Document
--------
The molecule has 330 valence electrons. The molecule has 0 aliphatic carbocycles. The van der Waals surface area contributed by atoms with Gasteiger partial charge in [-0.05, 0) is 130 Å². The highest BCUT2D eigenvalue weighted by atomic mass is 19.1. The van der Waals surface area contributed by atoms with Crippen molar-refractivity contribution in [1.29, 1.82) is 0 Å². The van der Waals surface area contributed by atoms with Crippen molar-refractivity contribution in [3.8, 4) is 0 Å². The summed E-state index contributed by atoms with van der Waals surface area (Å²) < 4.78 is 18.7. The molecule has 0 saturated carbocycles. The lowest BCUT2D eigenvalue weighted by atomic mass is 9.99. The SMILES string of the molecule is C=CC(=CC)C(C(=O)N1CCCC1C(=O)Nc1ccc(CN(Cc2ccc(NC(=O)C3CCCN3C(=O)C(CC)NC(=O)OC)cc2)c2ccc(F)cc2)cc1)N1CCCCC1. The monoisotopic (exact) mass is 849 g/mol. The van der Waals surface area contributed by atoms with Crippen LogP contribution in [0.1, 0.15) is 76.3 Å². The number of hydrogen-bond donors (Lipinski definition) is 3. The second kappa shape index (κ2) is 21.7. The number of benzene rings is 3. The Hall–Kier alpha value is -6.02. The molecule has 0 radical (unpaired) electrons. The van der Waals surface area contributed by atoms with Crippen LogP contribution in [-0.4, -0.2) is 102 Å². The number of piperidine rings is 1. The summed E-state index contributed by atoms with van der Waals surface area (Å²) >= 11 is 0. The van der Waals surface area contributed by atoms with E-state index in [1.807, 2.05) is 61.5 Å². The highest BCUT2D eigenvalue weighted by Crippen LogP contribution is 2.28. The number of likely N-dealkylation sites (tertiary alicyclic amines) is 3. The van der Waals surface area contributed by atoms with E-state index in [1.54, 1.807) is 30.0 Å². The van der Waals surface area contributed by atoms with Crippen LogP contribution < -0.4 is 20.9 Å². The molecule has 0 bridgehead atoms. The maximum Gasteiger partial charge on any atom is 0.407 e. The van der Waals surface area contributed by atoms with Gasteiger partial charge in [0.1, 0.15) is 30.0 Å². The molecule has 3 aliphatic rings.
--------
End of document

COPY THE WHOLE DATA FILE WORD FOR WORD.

The molecule has 330 valence electrons. The molecule has 0 aliphatic carbocycles. The van der Waals surface area contributed by atoms with Gasteiger partial charge in [-0.05, 0) is 130 Å². The highest BCUT2D eigenvalue weighted by atomic mass is 19.1. The van der Waals surface area contributed by atoms with Crippen molar-refractivity contribution in [1.29, 1.82) is 0 Å². The van der Waals surface area contributed by atoms with Crippen molar-refractivity contribution in [3.8, 4) is 0 Å². The summed E-state index contributed by atoms with van der Waals surface area (Å²) < 4.78 is 18.7. The molecule has 0 saturated carbocycles. The lowest BCUT2D eigenvalue weighted by atomic mass is 9.99. The SMILES string of the molecule is C=CC(=CC)C(C(=O)N1CCCC1C(=O)Nc1ccc(CN(Cc2ccc(NC(=O)C3CCCN3C(=O)C(CC)NC(=O)OC)cc2)c2ccc(F)cc2)cc1)N1CCCCC1. The monoisotopic (exact) mass is 849 g/mol. The van der Waals surface area contributed by atoms with Crippen LogP contribution in [0.1, 0.15) is 76.3 Å². The number of hydrogen-bond donors (Lipinski definition) is 3. The second kappa shape index (κ2) is 21.7. The number of benzene rings is 3. The Hall–Kier alpha value is -6.02. The molecule has 0 radical (unpaired) electrons. The van der Waals surface area contributed by atoms with Crippen LogP contribution in [-0.4, -0.2) is 102 Å². The number of piperidine rings is 1. The summed E-state index contributed by atoms with van der Waals surface area (Å²) >= 11 is 0. The van der Waals surface area contributed by atoms with E-state index in [1.807, 2.05) is 61.5 Å². The highest BCUT2D eigenvalue weighted by Crippen LogP contribution is 2.28. The number of likely N-dealkylation sites (tertiary alicyclic amines) is 3. The van der Waals surface area contributed by atoms with E-state index in [1.54, 1.807) is 30.0 Å². The van der Waals surface area contributed by atoms with Crippen LogP contribution < -0.4 is 20.9 Å². The molecule has 0 bridgehead atoms. The maximum Gasteiger partial charge on any atom is 0.407 e. The van der Waals surface area contributed by atoms with Gasteiger partial charge in [0.1, 0.15) is 30.0 Å². The molecule has 3 aliphatic rings.